Newborn DNA Sequencing – Should it become part of every baby’s future?

October 25, 2016 Brigham and Women's Hospital

The BabySeq Project, a Boston-based study led by researchers at Brigham and Women’s Hospital and Boston Children’s Hospital, is exploring the impact of genomic sequencing on newborn infants and their families.

Will future routine newborn wellness screening include sequencing of the baby’s genome? Researchers at Brigham and Women’s Hospital (BWH) and Boston Children’s Hospital (BCH) are leading a study to determine if knowing the results of a newborn’s genetic sequencing is beneficial to the health and wellbeing of babies and their families. Early findings of the BabySeq Project, a Boston-based study exploring the impact of genomic sequencing on newborn infants and their families, were released last week at the American Society of Human Genetics (ASHG) Annual Meeting in Vancouver.

“We have made some very interesting – and in some cases surprising – observations to date,” said Dr. Robert Green, a medical geneticist in the Division of Genetics at BWH and co-leader of the BabySeq Project.

To date, the study has enrolled more than 150 families with infants from the neonatal intensive care units (NICUs) at BWH and BCH and the well-baby nursery at Brigham and Women’s Hospital and enrollment is ongoing. The babies in half of these families received whole-exome sequencing (WES), including analysis of about 7,000 genes, as well as follow-up counseling. Genetic counselors return only those results for genes strongly implicated in childhood-onset illnesses or clinically actionable in childhood, meaning that an intervention might change a baby’s risk. The families completed surveys at enrollment, after receiving their sequencing results, three months after sequencing, and ten months after sequencing. The other half of the families received the current standard newborn screenings.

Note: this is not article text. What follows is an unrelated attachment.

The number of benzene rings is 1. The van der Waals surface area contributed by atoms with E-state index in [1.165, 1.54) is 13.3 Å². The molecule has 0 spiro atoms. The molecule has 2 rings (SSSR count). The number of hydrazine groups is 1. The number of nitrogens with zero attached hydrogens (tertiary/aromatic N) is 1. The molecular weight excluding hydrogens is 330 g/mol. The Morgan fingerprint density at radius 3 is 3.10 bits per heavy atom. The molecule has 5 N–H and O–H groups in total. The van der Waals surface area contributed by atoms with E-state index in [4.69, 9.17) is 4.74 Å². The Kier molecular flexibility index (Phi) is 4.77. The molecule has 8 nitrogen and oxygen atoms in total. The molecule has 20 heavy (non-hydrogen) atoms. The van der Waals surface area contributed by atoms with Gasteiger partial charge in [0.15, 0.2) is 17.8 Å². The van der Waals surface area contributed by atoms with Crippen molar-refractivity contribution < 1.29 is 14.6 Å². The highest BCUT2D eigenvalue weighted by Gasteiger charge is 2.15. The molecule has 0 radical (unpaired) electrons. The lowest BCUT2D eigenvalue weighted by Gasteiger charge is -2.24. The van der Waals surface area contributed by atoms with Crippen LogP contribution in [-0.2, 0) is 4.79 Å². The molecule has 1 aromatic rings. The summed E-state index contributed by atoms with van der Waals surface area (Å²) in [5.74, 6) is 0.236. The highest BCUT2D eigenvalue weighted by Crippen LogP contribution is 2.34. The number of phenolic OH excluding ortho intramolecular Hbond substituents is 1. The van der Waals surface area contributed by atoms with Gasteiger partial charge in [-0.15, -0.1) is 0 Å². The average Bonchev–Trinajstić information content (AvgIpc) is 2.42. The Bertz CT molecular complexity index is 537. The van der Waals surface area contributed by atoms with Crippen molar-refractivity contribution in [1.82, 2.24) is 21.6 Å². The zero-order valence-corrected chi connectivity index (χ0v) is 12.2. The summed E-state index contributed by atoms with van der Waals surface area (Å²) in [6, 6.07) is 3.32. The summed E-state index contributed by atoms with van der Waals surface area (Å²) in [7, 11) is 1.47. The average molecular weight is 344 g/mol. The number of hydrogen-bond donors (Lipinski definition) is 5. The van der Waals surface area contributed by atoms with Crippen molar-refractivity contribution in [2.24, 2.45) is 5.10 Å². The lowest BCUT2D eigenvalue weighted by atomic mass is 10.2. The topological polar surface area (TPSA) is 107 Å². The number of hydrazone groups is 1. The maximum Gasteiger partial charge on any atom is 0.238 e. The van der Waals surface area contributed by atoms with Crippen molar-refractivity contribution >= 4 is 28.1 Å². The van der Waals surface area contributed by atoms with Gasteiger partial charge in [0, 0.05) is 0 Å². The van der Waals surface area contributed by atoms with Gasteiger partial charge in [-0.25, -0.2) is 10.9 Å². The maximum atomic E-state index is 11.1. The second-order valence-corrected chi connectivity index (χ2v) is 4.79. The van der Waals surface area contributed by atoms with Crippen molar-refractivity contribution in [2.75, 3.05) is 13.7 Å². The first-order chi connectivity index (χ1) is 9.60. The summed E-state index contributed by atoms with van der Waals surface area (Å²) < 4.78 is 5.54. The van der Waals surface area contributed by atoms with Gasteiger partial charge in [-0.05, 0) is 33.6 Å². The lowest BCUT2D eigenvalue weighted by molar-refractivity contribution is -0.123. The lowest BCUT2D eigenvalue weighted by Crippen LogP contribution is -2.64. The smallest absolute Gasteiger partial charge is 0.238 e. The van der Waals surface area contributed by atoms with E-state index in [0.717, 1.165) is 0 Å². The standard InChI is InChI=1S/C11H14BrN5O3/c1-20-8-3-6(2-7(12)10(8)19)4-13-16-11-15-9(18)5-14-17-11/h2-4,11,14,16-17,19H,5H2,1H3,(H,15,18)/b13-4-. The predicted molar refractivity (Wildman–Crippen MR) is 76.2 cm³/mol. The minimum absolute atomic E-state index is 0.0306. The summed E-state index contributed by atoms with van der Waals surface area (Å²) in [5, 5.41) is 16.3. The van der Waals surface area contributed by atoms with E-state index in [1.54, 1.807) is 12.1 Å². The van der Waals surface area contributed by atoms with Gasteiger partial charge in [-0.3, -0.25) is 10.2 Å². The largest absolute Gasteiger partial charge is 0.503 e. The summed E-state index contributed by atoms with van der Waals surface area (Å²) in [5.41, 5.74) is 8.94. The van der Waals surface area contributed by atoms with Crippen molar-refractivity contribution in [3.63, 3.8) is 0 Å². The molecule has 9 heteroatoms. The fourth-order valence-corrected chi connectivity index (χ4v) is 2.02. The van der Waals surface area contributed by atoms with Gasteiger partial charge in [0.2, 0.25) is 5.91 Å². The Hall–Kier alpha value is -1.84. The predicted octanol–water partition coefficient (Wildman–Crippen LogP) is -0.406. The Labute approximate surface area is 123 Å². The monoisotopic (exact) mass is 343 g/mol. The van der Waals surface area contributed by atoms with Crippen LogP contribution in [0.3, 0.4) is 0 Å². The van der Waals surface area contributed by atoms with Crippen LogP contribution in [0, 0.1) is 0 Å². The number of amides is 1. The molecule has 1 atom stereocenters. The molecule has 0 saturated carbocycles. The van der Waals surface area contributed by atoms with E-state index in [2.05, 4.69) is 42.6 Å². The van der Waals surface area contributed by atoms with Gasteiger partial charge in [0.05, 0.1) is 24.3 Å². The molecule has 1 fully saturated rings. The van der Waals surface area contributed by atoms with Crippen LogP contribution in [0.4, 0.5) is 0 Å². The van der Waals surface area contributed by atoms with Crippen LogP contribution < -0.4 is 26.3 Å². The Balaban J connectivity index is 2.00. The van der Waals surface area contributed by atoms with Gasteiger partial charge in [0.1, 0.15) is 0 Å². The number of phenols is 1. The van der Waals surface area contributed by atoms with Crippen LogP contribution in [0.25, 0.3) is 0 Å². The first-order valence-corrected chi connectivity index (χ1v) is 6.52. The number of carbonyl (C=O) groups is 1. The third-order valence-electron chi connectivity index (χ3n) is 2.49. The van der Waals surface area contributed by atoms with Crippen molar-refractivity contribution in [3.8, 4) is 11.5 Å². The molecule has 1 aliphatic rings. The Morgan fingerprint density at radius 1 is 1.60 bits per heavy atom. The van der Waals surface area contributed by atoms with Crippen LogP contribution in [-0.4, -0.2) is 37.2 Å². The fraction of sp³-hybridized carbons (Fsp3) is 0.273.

The researchers have reported WES results to 51 of the families enrolled in the study, identifying potentially harmful genetic variants in a handful of families. One case involved mutations linked with an enzyme deficiency, where the baby will likely receive nutritional supplementation as a precaution. In another three cases, WES revealed variants linked with heart complications in infants with no family history of genetic disease. Those infants have received follow-up evaluations, including echocardiograms and EKGs. But it’s not yet known how much this knowledge will affect families’ medical choices and outcomes for the infants.

“While it will take many years of follow-up to determine the ultimate benefits and harms, we are already learning a tremendous amount about creating the process for returning genomic information in newborns, parental hopes and concerns, and the kinds of results that are emerging,” said Dr. Green. “Parents have indicated concerns about receiving unfavorable or uncertain results, insurance discrimination, and confidentiality and privacy. These all reflect societal attitudes about genetic testing that are likely to impact implementation of newborn DNA sequencing in many clinical settings.”

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